Respectful Social Media Protocols or Else?

There are so many reasons that organizations everywhere need to think very carefully about how they  develop, roll-out, and then manage their Social Media protocol and  policies. Social Media is growing so rapidly and becoming a massively powerful and important part of our world, but there are still companies out there who do not have a firm grasp on this reality.
In my last blog, I provided you with the amazing statistics regarding how many people use Social Media to communicate. The numbers are simply staggering!
But does every employee understand the importance of their responsibility when using Social Media, and the correlation that it can have within their workplace?
What training does an organization provide to their employees with respect to their Social Media policy?
Let me give you some examples from the world of business, where organizations have been found wanting, when it comes to their use of Social Media, and the connection with respectful conduct. Perhaps by looking at the nightmares others have endured, it will encourage you to make sure that your own house is in order.
Just having a policy in place is never going to be enough.
As an example, this is a case involving Passport Canada (Labranch vs Treasury Board: Federal Arbitration Decision 2011) where the arbitrator stated that

…The employer cannot simply invoke a zero-tolerance policy for workplace discrimination and hope for a discrimination-free work environment, yet do nothing to achieve it.

Three stories from the world of business and social media:

  1. One of the most memorable examples of the power of social media was Dave Carrol’s experience with United Airlines, and the story behind his missing guitar. Read about it here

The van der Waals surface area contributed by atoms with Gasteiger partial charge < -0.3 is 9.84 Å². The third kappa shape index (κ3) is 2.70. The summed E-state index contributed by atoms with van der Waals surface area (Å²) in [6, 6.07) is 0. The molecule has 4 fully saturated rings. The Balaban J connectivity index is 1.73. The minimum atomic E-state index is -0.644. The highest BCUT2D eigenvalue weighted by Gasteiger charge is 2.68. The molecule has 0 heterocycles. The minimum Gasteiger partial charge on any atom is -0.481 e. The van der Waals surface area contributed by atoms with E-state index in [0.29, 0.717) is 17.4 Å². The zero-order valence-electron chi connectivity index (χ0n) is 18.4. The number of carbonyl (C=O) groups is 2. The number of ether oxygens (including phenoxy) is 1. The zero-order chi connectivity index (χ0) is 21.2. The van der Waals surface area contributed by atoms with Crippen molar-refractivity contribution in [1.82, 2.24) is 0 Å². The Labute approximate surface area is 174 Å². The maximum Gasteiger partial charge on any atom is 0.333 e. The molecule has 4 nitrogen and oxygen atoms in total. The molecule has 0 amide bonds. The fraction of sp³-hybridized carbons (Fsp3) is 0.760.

Lesson: Social Media is VERY powerful!

  1. Another example comes from Honda, when the company was inviting comments regarding their new Crossover vehicle. Although many blog postings were critical of the new vehicle, one in particular was highly enthusiastic about it. It turned out that the “blogger” was not only an employee of Honda, but turned out to be a manager in Honda Product Planning.

Lesson: Be transparent when using social media as an employee.

  1. The last example is from Domino’s Pizza when bored employees not only decided to film themselves performing rather unsanitary acts with sandwiches, but then also decided to share it with the world on You Tube.  The video has been removed from this link.

Lesson: Your employees represent your brand…so ensure they have been trained on how to use (and not use) social media.
In my opinion, it comes down to having a well-written, thorough, and relevant Social Media policy, and then embarking on an employee training program that provides guidance to everyone in your organization of why it’s so important to be alive to strengths and weaknesses of social media use. Just having a line in a policy document that states: Employees are expected to use good judgement and common sense when participating in Social Media, for either official or personal use….is simply not enough!